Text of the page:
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In an attempt by Senate Democrats to prove that they're not messing around, the Foreign Operations Appropriations bill is suddenly and surprisingly on the docket this week. This bill, exceeding $20 billion in expenditure, is where UNFPA funding is allocated. For the last six years, the House version has included a contribution of $34 million for UNFPA and included the Kemp-Kasten Amendment, which allows the President to withhold funds to "any organization or program, which, as determined by the President of the United States, supports or participates in the management of a program of coerced abortion or involuntary sterilization."
This amendment serves as the loophole for withholding funds from UNFPA since 2002.
Although the President's own State Department investigative teams found, in a report dated May 2002, that UNFPA was not involved in coercive activities and recommended that the Administration support UNFPA.
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In last year's budget wrangling, President Bush threatened to veto the entire $21.3 billion Foreign Operations bill if the Kemp-Kasten Amendment language was not included.
But there's a new sheriff on the Hill this year. The House FY08 Foreign Operations Appropriations bill allocated a contribution of $40 million – an increase from the previous years' $34 million – to UNFPA. It also requires the Administration to provide a full accounting of the reasons for withholding funding from UNFPA within six months of the bill's passage.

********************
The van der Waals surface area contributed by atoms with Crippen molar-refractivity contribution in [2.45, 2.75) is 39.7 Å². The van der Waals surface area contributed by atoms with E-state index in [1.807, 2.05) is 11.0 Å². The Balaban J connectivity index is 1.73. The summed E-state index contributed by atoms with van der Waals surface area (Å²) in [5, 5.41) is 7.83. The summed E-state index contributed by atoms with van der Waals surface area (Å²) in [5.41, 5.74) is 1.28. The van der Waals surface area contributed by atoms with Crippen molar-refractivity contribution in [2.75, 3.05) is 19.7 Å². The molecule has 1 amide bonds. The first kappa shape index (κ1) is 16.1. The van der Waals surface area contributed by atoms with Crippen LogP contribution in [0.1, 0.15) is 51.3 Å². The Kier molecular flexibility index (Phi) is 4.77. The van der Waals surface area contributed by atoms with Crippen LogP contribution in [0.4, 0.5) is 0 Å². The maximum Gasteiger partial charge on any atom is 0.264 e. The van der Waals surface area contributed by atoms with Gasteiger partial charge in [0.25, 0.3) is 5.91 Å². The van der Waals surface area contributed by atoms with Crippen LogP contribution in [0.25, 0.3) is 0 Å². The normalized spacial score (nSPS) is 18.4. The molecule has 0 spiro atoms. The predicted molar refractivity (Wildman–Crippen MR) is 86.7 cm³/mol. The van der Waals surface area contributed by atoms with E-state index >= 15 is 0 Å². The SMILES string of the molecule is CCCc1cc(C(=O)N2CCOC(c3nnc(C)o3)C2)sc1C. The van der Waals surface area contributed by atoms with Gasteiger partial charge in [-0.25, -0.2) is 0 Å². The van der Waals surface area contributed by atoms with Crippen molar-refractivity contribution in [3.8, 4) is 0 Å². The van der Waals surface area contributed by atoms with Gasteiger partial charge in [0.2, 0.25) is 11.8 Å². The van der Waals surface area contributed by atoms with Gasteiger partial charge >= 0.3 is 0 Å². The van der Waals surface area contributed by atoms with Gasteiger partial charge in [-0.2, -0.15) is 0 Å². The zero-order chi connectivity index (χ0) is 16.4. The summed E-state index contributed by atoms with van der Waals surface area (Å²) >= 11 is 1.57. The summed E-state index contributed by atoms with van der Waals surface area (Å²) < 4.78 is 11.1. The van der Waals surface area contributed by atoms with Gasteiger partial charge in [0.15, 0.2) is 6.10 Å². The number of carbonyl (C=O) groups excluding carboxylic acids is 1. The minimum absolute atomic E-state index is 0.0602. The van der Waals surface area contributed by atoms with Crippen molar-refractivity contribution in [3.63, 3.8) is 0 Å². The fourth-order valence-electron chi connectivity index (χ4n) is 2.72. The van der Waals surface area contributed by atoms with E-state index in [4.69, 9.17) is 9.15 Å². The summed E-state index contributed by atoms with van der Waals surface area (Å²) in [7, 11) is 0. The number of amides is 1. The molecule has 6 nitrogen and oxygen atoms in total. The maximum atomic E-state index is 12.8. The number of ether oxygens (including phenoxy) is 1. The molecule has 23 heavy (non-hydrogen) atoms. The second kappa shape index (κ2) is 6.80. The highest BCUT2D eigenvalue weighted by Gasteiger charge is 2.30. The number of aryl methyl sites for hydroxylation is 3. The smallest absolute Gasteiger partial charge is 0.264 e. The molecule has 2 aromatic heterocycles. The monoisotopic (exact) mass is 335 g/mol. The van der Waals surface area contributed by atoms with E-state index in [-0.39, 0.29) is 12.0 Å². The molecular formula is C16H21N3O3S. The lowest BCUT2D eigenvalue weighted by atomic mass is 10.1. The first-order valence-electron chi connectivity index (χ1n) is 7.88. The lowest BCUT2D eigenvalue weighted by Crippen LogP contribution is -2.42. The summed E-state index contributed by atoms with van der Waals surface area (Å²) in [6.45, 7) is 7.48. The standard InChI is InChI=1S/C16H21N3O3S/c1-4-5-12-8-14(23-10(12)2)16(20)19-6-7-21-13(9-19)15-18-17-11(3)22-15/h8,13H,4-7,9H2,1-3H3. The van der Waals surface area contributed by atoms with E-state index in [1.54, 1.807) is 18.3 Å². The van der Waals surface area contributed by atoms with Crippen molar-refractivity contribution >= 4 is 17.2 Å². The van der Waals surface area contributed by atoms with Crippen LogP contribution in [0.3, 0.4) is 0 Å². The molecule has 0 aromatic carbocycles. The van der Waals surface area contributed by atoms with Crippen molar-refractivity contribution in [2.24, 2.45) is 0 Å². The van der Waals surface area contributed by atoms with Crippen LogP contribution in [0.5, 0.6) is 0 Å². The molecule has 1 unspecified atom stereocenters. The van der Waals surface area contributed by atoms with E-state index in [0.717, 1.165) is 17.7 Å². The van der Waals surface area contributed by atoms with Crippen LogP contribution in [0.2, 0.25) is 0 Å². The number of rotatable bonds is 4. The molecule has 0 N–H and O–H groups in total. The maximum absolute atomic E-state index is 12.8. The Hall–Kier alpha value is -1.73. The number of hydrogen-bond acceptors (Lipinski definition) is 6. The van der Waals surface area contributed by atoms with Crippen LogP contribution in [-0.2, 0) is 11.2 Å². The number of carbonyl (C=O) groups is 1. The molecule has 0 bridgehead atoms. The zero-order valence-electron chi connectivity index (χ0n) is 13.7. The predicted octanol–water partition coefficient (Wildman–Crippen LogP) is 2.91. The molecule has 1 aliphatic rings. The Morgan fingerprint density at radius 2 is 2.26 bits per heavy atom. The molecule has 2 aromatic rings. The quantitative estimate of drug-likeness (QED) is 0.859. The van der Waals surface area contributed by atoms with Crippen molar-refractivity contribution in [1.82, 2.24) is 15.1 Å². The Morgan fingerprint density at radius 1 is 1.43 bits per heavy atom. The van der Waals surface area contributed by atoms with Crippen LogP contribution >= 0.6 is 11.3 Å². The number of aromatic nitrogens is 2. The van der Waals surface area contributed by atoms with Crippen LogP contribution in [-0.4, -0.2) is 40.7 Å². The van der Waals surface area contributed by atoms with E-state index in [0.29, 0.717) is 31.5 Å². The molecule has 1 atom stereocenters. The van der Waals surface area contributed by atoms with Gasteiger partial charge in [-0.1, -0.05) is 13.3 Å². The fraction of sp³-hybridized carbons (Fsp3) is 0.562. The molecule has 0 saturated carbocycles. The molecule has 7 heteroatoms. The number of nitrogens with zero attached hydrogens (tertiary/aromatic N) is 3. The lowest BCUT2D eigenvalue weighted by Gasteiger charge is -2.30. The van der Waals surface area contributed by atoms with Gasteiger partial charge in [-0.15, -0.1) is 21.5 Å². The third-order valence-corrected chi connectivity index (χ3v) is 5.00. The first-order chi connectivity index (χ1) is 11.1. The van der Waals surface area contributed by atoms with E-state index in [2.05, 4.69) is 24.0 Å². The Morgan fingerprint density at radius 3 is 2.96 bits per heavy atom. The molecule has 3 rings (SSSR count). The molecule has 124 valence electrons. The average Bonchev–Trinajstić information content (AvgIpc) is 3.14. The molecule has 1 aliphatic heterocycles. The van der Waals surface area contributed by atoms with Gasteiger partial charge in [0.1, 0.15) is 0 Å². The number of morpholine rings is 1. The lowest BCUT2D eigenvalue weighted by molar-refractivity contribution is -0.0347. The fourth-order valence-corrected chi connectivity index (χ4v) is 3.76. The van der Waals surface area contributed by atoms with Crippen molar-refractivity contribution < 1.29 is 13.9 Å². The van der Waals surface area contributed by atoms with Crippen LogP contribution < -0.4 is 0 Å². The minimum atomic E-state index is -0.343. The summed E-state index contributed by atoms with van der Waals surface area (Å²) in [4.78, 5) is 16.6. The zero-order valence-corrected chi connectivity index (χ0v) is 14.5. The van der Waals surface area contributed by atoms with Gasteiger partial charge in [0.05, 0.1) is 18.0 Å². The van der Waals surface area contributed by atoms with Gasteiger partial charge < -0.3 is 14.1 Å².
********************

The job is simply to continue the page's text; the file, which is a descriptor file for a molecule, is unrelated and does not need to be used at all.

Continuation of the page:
In a June Statement of Administrative Policy (code for veto threat) the President is "concerned that [the Foreign Operations Appropriations bill) contains provisions that create burdensome reporting requirements with regard to Executive decisions…"
I'm not making this up.
The Senate bill – scheduled to be on the floor today, Thursday 9/06 – changes the Kemp-Kasten Amendment to allow the President to withhold funds if the organization DIRECTLY supports coercive abortion practices and sterilization. We are confident that the Administration would fail to validate this charge against UNFPA.
It's pretty much a given in DC that the President will veto the Foreign Operations bill (totaling more than $20 billion) over a $40 million contribution to UNFPA and language that would effectively neutralize the Global Gag Rule.
If the President vetoes the Foreign Operations bill, will the new Congress take him on?
The looming veto this week allows for a national discussion about our national character and values. Are we the kind of country who uses the issue of global women's health for political expediency? Or are we a generous and noble country who promotes democracy and equality?
It's even possibly that our national discussion will spill over to our Presidential candidates. "Senator/Governor, if elected, would you restore funding to UNFPA to assist in global efforts to promote women and reduce poverty?"
Dare to dream.